SUMMARY

In at least some embodiments, a communication device includes a transceiver with Carrier Sensing Multiple Access with Collision Avoidance (CSMA-CA) logic. The CSMA-CA logic provides dynamic randomization management for a contention window size.

In at least some embodiments, a computer-readable storage medium stores instructions that, when executed, determine a network congestion status. The instructions also cause a processor to dynamically manage randomization of a contention window size for CSMA-CA based on the determined network congestion status.

In at least some embodiments, a method for CSMA-CA includes determining a network congestion status. The method also includes adjusting a range for randomization of a contention window size for CSMA-CA based on the determined network congestion status.

BRIEF DESCRIPTION OF THE DRAWINGS

For a detailed description of exemplary embodiments of the invention, reference will now be made to the accompanying drawings in which:

FIG. 1 shows the structure of a Powerline-Related Intelligent Metering Evolution (PRIME) frame;

FIG. 2 shows a flowchart for a PRIME Carrier Sensing Multiple Access with Collision Avoidance (CSMA-CA) algorithm;

FIG. 3 shows a communication device in accordance with an embodiment of the disclosure;

FIG. 4 shows a CSMA-CA algorithm for increasing a range for randomization of a contention window size in accordance with an embodiment of the disclosure; and

FIG. 5 shows a CSMA-CA algorithm for reducing dropped packets and withholding the increase of the range of randomization for contention window size; and

FIG. 6 shows a computer system for implementing CSMA-CA algorithms in accordance with embodiments of the disclosure.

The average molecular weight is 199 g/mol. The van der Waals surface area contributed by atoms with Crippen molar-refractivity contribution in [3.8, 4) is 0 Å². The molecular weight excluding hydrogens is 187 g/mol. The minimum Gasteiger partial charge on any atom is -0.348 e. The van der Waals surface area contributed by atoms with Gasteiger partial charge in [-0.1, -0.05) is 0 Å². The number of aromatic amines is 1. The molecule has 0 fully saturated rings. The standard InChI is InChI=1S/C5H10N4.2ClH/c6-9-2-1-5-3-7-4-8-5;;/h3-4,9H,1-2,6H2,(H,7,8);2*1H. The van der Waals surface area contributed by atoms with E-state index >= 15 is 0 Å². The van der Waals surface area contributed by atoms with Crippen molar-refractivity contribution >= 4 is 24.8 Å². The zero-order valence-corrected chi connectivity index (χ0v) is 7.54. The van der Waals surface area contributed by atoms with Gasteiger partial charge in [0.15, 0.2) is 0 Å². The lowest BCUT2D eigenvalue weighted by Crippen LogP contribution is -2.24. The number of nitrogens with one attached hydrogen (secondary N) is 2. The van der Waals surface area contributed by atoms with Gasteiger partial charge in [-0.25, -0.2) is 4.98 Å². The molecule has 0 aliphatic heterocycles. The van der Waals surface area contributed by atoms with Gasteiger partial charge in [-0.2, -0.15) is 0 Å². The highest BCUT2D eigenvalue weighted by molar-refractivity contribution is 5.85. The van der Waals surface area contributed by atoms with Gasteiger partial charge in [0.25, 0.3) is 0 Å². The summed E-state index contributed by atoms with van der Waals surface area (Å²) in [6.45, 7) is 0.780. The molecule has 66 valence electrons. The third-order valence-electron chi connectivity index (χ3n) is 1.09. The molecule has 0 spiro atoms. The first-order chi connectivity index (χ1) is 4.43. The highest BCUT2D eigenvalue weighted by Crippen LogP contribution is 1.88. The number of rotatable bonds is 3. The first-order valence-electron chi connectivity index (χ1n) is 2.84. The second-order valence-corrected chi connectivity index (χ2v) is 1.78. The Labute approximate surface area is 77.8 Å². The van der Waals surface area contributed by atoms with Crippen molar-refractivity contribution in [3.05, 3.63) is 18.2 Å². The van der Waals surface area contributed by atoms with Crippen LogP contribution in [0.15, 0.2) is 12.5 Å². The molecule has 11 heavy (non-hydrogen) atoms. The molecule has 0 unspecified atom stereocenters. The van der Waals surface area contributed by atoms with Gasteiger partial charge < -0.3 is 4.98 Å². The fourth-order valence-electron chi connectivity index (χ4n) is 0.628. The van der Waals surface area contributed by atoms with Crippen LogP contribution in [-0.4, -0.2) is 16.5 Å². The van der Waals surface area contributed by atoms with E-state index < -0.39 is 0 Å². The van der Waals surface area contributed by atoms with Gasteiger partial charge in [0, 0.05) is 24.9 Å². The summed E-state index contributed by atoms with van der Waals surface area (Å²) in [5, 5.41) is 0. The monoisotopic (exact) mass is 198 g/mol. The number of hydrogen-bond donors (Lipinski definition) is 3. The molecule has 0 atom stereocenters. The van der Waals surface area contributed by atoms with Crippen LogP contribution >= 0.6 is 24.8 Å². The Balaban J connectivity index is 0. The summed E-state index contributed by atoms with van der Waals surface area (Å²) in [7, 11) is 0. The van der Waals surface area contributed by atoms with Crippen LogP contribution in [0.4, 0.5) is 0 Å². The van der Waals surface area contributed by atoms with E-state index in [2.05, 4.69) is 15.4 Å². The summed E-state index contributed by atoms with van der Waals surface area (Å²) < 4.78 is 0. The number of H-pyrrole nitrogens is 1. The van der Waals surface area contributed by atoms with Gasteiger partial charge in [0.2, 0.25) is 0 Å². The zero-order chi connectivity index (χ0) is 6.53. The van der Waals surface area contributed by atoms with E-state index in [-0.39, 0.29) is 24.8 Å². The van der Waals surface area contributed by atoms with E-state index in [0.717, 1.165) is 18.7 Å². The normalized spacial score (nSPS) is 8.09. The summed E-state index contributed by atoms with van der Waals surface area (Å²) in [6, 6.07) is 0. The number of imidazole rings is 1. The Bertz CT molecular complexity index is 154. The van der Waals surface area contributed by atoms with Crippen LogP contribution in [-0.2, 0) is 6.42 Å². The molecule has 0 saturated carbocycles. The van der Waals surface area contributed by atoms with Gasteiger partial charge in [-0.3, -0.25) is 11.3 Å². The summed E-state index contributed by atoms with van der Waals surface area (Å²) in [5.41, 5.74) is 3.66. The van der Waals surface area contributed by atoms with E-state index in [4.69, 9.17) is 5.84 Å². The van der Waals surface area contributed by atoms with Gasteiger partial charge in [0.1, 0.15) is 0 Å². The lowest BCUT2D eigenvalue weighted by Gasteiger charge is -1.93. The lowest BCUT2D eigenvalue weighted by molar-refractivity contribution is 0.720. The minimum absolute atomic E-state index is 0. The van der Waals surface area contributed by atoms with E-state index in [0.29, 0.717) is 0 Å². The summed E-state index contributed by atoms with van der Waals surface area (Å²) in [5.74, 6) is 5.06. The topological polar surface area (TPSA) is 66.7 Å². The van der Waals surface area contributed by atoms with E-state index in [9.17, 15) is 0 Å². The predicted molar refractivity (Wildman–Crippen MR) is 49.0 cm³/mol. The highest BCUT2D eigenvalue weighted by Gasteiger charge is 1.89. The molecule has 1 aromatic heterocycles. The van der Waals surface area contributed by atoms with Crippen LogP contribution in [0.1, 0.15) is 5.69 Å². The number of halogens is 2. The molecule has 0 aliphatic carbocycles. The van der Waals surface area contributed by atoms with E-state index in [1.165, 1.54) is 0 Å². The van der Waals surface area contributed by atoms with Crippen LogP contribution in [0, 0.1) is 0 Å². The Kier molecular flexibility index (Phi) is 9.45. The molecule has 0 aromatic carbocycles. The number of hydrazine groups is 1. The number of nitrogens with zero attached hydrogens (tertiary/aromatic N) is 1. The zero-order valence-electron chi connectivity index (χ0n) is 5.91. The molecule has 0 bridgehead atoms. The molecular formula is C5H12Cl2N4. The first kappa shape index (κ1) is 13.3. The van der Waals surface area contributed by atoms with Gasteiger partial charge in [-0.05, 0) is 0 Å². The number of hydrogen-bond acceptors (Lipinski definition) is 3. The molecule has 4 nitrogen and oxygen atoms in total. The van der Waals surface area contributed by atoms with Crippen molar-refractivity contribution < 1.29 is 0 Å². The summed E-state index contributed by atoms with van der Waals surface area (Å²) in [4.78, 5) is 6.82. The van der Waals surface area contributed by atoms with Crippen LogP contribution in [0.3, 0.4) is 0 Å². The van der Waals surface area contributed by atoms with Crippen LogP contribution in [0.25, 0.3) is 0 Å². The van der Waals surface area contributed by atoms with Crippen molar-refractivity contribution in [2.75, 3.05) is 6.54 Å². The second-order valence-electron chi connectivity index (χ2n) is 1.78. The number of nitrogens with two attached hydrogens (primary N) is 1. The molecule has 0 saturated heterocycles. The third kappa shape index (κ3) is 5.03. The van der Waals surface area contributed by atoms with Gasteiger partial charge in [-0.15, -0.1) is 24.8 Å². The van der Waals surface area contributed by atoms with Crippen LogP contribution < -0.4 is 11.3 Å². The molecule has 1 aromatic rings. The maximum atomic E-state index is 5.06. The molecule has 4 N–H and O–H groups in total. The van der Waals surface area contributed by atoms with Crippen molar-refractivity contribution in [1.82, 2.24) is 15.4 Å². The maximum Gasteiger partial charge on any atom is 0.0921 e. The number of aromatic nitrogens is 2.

NOTATION AND NOMENCLATURE

Certain terms are used throughout the following description and claims to refer to particular system components. As one skilled in the art will appreciate, companies may refer to a component by different names. This document does not intend to distinguish between components that differ in name but not function. In the following discussion and in the claims, the terms “including” and “comprising” are used in an open-ended fashion, and thus should be interpreted to mean “including, but not limited to . . . .” Also, the term “couple” or “couples” is intended to mean either an indirect or direct electrical connection. Thus, if a first device couples to a second device, that connection may be through a direct electrical connection, or through an indirect electrical connection via other devices and connections.

DETAILED DESCRIPTION

The following discussion is directed to various embodiments of the invention. Although one or more of these embodiments may be preferred, the embodiments disclosed should not be interpreted, or otherwise used, as limiting the scope of the disclosure, including the claims. In addition, one skilled in the art will understand that the following description has broad application, and the discussion of any embodiment is meant only to be exemplary of that embodiment, and not intended to intimate that the scope of the disclosure, including the claims, is limited to that embodiment.